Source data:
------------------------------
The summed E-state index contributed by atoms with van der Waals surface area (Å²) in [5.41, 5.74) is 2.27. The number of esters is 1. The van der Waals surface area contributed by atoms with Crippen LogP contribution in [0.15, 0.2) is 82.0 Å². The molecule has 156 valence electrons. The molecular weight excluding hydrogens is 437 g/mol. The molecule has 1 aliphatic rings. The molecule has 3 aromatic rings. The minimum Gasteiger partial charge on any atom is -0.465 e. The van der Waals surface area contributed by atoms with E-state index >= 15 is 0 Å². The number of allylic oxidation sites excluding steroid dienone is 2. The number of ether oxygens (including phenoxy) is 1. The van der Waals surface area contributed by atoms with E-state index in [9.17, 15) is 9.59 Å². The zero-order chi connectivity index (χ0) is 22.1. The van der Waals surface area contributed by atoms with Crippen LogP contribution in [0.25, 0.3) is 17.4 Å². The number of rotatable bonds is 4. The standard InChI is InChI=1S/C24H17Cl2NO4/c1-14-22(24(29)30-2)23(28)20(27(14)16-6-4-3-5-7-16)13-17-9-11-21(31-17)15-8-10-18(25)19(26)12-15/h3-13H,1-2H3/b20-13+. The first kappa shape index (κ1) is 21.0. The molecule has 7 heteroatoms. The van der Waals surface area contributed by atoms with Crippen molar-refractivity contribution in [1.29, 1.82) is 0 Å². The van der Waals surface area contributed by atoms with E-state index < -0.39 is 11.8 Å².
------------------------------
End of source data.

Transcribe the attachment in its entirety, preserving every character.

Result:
The summed E-state index contributed by atoms with van der Waals surface area (Å²) in [5.41, 5.74) is 2.27. The number of esters is 1. The van der Waals surface area contributed by atoms with Crippen LogP contribution in [0.15, 0.2) is 82.0 Å². The molecule has 156 valence electrons. The molecular weight excluding hydrogens is 437 g/mol. The molecule has 1 aliphatic rings. The molecule has 3 aromatic rings. The minimum Gasteiger partial charge on any atom is -0.465 e. The van der Waals surface area contributed by atoms with E-state index >= 15 is 0 Å². The number of allylic oxidation sites excluding steroid dienone is 2. The number of ether oxygens (including phenoxy) is 1. The van der Waals surface area contributed by atoms with E-state index in [9.17, 15) is 9.59 Å². The zero-order chi connectivity index (χ0) is 22.1. The van der Waals surface area contributed by atoms with Crippen LogP contribution in [0.25, 0.3) is 17.4 Å². The number of rotatable bonds is 4. The standard InChI is InChI=1S/C24H17Cl2NO4/c1-14-22(24(29)30-2)23(28)20(27(14)16-6-4-3-5-7-16)13-17-9-11-21(31-17)15-8-10-18(25)19(26)12-15/h3-13H,1-2H3/b20-13+. The first kappa shape index (κ1) is 21.0. The molecule has 7 heteroatoms. The van der Waals surface area contributed by atoms with Crippen molar-refractivity contribution in [1.29, 1.82) is 0 Å². The van der Waals surface area contributed by atoms with E-state index < -0.39 is 11.8 Å².